Strikeouts Per Nine Innings Pitched
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Strikeouts Per Nine Innings Pitched

In baseball statistics, strikeouts per nine innings pitched (K/9, SO/9, or SO/9IP) is the mean of strikeouts (or Ks) by a pitcher per nine innings pitched. It is determined by multiplying the number of strikeouts by nine, and dividing by the number of innings pitched. To qualify, a pitcher must have pitched 1,000 innings, which generally limits the list to starters. A separate list is maintained for relievers with 300 innings pitched or 200 appearances.


Aroldis Chapman is the active leader in strikeouts per 9 innings among relievers with over 200 appearances.

The all-time leader in this statistic through 2019 was Yu Darvish (11.12). The only other players who had averaged over 10.50 strikeouts (through 2019) were Chris Sale (11.08), Randy Johnson (10.61), Stephen Strasburg (10.60), and Max Scherzer (10.58).[1] The top four in 2019 were Gerrit Cole (13.82), Max Scherzer (12.69), Robbie Ray (12.13), and Justin Verlander (12.11).[2]

Among qualifying relievers, Rob Dibble (12.2) was the all-time leader in strikeouts per nine innings through 2019 with 200 appearances, followed by David Robertson (11.9) and Brad Lidge (11.9).[3][4][5]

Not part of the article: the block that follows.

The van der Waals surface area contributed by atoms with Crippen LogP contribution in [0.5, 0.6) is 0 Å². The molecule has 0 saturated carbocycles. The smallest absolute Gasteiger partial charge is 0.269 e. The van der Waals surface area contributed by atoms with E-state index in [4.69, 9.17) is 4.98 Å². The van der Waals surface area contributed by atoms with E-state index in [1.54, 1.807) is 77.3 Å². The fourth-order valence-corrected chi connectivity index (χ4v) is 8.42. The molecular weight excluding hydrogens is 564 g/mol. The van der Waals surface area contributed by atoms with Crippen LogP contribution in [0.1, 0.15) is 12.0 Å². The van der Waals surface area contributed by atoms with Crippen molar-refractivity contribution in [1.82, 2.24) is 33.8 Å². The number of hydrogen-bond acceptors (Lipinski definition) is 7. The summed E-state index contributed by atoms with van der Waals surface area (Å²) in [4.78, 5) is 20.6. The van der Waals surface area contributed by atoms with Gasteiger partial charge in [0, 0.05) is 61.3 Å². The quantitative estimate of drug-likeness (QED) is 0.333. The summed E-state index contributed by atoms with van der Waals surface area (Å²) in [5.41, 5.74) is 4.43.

One effect of K/9 is that it may reward or "inflate" the numbers for pitchers with high batting averages on balls in play (BABIP). Two pitchers may have the same K/9 rates despite striking out a different percentage of batters since one pitcher will pitch to more batters to obtain the same cumulative number of strikeouts. For example, a pitcher who strikes out one batter in an inning, but also gives up a walk or a hit, strikes out a lower percentage of batters than a pitcher who strikes out one batter in an inning without allowing a baserunner, but both have the same K/9.[6]


  1. ^ "K/9IP All Time Leaders".
  2. ^ "Year-by-Year Top-Tens Leaders & Records for Strikeouts per 9 IP". 1970-01-01. Retrieved .
  3. ^ "K/9IP leaders, minimum 200 appearances".
  4. ^ "K/9IP leaders, minimum 300 innings pitched".
  5. ^ "Rob Dibble Statistics".
  6. ^ James Gentile (October 8, 2012). "Stop using K/9 and BB/9!". Beyond the Box Score.

  This article uses material from the Wikipedia page available here. It is released under the Creative Commons Attribution-Share-Alike License 3.0.



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